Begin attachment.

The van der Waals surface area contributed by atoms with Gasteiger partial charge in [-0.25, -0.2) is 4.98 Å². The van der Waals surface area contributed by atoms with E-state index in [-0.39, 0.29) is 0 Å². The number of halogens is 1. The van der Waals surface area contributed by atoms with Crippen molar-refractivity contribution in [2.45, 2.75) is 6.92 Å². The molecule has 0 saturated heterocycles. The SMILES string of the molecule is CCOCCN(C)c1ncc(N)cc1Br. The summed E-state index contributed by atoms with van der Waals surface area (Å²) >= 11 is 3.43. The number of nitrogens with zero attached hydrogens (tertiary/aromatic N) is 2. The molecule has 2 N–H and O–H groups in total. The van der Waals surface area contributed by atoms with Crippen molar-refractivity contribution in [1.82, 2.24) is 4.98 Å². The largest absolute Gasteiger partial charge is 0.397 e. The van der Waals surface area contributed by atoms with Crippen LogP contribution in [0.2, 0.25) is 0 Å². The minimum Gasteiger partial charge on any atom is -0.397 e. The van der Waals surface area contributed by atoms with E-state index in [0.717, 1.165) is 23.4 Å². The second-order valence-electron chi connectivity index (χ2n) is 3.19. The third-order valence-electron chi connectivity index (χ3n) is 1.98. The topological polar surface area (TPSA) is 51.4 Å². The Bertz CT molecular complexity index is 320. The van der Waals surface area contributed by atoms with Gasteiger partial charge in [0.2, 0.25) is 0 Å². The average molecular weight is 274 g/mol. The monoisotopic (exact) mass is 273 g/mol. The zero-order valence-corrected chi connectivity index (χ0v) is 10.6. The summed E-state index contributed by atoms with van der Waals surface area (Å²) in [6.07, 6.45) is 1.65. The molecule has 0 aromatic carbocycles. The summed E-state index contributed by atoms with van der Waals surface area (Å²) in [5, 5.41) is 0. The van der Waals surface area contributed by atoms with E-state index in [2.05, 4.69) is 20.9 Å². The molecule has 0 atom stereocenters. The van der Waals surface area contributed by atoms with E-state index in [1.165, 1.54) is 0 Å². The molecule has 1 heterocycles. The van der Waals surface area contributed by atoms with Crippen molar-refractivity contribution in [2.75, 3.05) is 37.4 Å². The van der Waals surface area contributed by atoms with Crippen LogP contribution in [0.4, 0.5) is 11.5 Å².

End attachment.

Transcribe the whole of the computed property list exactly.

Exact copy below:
The van der Waals surface area contributed by atoms with Gasteiger partial charge in [-0.25, -0.2) is 4.98 Å². The van der Waals surface area contributed by atoms with E-state index in [-0.39, 0.29) is 0 Å². The number of halogens is 1. The van der Waals surface area contributed by atoms with Crippen molar-refractivity contribution in [2.45, 2.75) is 6.92 Å². The molecule has 0 saturated heterocycles. The SMILES string of the molecule is CCOCCN(C)c1ncc(N)cc1Br. The summed E-state index contributed by atoms with van der Waals surface area (Å²) >= 11 is 3.43. The number of nitrogens with zero attached hydrogens (tertiary/aromatic N) is 2. The molecule has 2 N–H and O–H groups in total. The van der Waals surface area contributed by atoms with Crippen molar-refractivity contribution in [1.82, 2.24) is 4.98 Å². The largest absolute Gasteiger partial charge is 0.397 e. The van der Waals surface area contributed by atoms with Crippen LogP contribution in [0.2, 0.25) is 0 Å². The minimum Gasteiger partial charge on any atom is -0.397 e. The van der Waals surface area contributed by atoms with E-state index in [0.717, 1.165) is 23.4 Å². The second-order valence-electron chi connectivity index (χ2n) is 3.19. The third-order valence-electron chi connectivity index (χ3n) is 1.98. The topological polar surface area (TPSA) is 51.4 Å². The Bertz CT molecular complexity index is 320. The van der Waals surface area contributed by atoms with Gasteiger partial charge in [0.2, 0.25) is 0 Å². The average molecular weight is 274 g/mol. The monoisotopic (exact) mass is 273 g/mol. The zero-order valence-corrected chi connectivity index (χ0v) is 10.6. The summed E-state index contributed by atoms with van der Waals surface area (Å²) in [6.07, 6.45) is 1.65. The molecule has 0 aromatic carbocycles. The summed E-state index contributed by atoms with van der Waals surface area (Å²) in [5, 5.41) is 0. The van der Waals surface area contributed by atoms with E-state index in [2.05, 4.69) is 20.9 Å². The molecule has 0 atom stereocenters. The van der Waals surface area contributed by atoms with E-state index in [1.165, 1.54) is 0 Å². The molecule has 1 heterocycles. The van der Waals surface area contributed by atoms with Crippen molar-refractivity contribution in [2.75, 3.05) is 37.4 Å². The van der Waals surface area contributed by atoms with Crippen LogP contribution in [0.4, 0.5) is 11.5 Å².